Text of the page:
How to Build a Fictional World

Because I love grand fiction that involves the creation of other “worlds” – Tolkien’s Middlearth or Lewis’ Narnia or Collins’ Panem – I found this animated video from TED-Ed really interesting. The question that bestselling children’s author Kate Messner seeks to answer in it is, “How do you build an alternative world that people will find believable?”

Her answer has a lot to do not just with stories per se, but with us: we humans who are to the core deeply narrative creatures. Because narrative has the benefit of ordering events in a way that makes sense – that doesn’t mean it’s right, mind you, or the only way to order events, but only that the narrative order makes sense – we don’t just prefer stories but actually can’t live without them. Sometimes these are big stories that explain how the world works and explore our destiny within it, and sometimes they are much smaller stories that seek to explain why a friend seemed to snub us the last time we were together. Stories, as I’ve often said, are the common currency that help us make sense of and share our lives.

And the key to believable stories is that they have texture and depth – that is, they explain various facets of the world in question – and that they are consistent. When we live within these multi-layered, rich, and consistent imaginative worlds, we being thinking about and even absorbing the rules, norms, and values of this world and, over time, allow ourselves to be affected by them. This is why, when you’ve been immersed in a particularly compelling story in a book or on film, you leave that experience thinking about your life – the “real” world – on the terms of this narrative.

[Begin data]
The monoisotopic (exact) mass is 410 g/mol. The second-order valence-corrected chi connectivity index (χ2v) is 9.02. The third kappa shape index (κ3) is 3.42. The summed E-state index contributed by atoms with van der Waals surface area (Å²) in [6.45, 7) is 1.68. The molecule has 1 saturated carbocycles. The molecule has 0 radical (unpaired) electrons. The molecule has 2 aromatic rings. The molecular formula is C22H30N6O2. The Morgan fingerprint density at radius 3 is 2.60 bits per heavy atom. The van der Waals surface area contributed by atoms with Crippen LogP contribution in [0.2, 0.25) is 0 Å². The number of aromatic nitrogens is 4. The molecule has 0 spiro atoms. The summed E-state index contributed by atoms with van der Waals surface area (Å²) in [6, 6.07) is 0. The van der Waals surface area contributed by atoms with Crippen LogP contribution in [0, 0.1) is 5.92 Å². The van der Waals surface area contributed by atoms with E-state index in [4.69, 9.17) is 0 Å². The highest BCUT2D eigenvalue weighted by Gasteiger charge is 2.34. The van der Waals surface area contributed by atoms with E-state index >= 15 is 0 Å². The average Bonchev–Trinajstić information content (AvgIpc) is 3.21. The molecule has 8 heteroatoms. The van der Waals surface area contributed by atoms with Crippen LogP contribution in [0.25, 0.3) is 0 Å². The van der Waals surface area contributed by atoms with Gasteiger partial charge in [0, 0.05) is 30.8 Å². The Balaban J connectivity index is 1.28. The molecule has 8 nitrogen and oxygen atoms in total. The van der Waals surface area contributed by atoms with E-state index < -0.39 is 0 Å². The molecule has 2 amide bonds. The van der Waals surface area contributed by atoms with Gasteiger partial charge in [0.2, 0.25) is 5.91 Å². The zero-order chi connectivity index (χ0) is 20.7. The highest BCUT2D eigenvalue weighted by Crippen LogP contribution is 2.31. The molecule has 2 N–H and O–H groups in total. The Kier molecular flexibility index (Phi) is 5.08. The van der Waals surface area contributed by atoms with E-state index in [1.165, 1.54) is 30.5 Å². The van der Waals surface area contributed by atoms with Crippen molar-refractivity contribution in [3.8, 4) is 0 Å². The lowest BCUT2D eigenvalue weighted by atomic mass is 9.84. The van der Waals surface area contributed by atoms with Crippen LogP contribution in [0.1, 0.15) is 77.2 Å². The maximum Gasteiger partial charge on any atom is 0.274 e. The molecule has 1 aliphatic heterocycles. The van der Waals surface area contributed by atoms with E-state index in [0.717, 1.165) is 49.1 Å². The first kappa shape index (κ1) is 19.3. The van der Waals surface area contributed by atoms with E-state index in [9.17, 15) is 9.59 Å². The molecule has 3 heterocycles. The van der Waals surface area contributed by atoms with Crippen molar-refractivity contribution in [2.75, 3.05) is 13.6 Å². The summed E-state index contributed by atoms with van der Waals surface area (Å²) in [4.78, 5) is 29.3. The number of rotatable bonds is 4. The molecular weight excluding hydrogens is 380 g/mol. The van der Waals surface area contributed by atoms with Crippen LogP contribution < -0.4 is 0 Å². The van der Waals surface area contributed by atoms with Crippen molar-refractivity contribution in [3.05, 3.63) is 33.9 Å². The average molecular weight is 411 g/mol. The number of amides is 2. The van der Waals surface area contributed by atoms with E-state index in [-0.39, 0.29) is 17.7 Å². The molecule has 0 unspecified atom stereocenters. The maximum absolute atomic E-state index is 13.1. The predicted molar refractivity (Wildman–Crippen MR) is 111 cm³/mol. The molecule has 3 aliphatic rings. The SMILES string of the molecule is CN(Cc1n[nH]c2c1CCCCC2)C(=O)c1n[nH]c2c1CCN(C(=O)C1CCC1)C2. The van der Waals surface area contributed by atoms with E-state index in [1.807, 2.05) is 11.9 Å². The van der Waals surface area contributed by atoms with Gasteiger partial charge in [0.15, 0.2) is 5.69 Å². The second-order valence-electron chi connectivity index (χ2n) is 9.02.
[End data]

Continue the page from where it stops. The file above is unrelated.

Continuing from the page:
This is also why what we read matters. What stories are we paying attention to, what programs do we watch, what games do we play? I don’t want to sound too Victorian about that, as if I or anyone else can stand above and judge narratives on the basis of some predetermined set of values. But I do want to encourage us to think about the values and assumptions of the stories we consume and that, over time, consume us. At least if we are intentionally surfacing the consistent values of our favorite stories we can not only be influenced by them but also call them into question as well.

All of this, I think, is something to which people who care about the Bible should pay attention. For the Biblical world is also, as Barth once said, a strange and different place, with customs not our own, written in languages we don’t speak, with its own idioms and assumptions. When we preach or read the Bible, therefore, we need to immerse people in it, not necessarily translating everything into our terms – any more than you can translate Gandalf into a contemporary or historical person or the magic of Harry Potter into some element of our lives – but rather give folks just enough background and information for them to fall into the story themselves.

For when they are immersed in the grand story of God’s great love for the world, then all kinds of pretty incredible things may happen.

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